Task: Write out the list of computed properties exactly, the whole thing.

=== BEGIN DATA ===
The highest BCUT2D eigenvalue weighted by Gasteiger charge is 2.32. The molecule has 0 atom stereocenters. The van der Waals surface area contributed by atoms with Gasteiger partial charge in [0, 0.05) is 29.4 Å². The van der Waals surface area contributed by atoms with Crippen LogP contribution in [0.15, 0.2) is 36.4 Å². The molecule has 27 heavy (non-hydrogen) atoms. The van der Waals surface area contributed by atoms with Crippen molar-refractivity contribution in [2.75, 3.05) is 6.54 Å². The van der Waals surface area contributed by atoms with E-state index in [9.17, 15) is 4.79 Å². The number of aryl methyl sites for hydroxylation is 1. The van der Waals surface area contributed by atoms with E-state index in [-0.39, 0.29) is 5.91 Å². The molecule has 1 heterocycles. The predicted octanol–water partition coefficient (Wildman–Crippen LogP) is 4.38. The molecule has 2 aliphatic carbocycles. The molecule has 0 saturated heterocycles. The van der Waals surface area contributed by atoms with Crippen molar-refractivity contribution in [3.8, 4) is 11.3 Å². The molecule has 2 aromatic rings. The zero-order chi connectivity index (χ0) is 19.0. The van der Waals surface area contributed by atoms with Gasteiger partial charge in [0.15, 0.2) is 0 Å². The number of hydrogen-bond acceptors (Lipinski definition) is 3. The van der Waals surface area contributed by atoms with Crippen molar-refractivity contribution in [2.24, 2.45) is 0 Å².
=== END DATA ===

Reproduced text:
The highest BCUT2D eigenvalue weighted by Gasteiger charge is 2.32. The molecule has 0 atom stereocenters. The van der Waals surface area contributed by atoms with Gasteiger partial charge in [0, 0.05) is 29.4 Å². The van der Waals surface area contributed by atoms with Crippen LogP contribution in [0.15, 0.2) is 36.4 Å². The molecule has 27 heavy (non-hydrogen) atoms. The van der Waals surface area contributed by atoms with Crippen molar-refractivity contribution in [2.75, 3.05) is 6.54 Å². The van der Waals surface area contributed by atoms with E-state index in [9.17, 15) is 4.79 Å². The number of aryl methyl sites for hydroxylation is 1. The van der Waals surface area contributed by atoms with E-state index in [-0.39, 0.29) is 5.91 Å². The molecule has 1 heterocycles. The predicted octanol–water partition coefficient (Wildman–Crippen LogP) is 4.38. The molecule has 2 aliphatic carbocycles. The molecule has 0 saturated heterocycles. The van der Waals surface area contributed by atoms with Crippen molar-refractivity contribution in [3.8, 4) is 11.3 Å². The molecule has 2 aromatic rings. The zero-order chi connectivity index (χ0) is 19.0. The van der Waals surface area contributed by atoms with Gasteiger partial charge in [0.15, 0.2) is 0 Å². The number of hydrogen-bond acceptors (Lipinski definition) is 3. The van der Waals surface area contributed by atoms with Crippen molar-refractivity contribution in [2.24, 2.45) is 0 Å².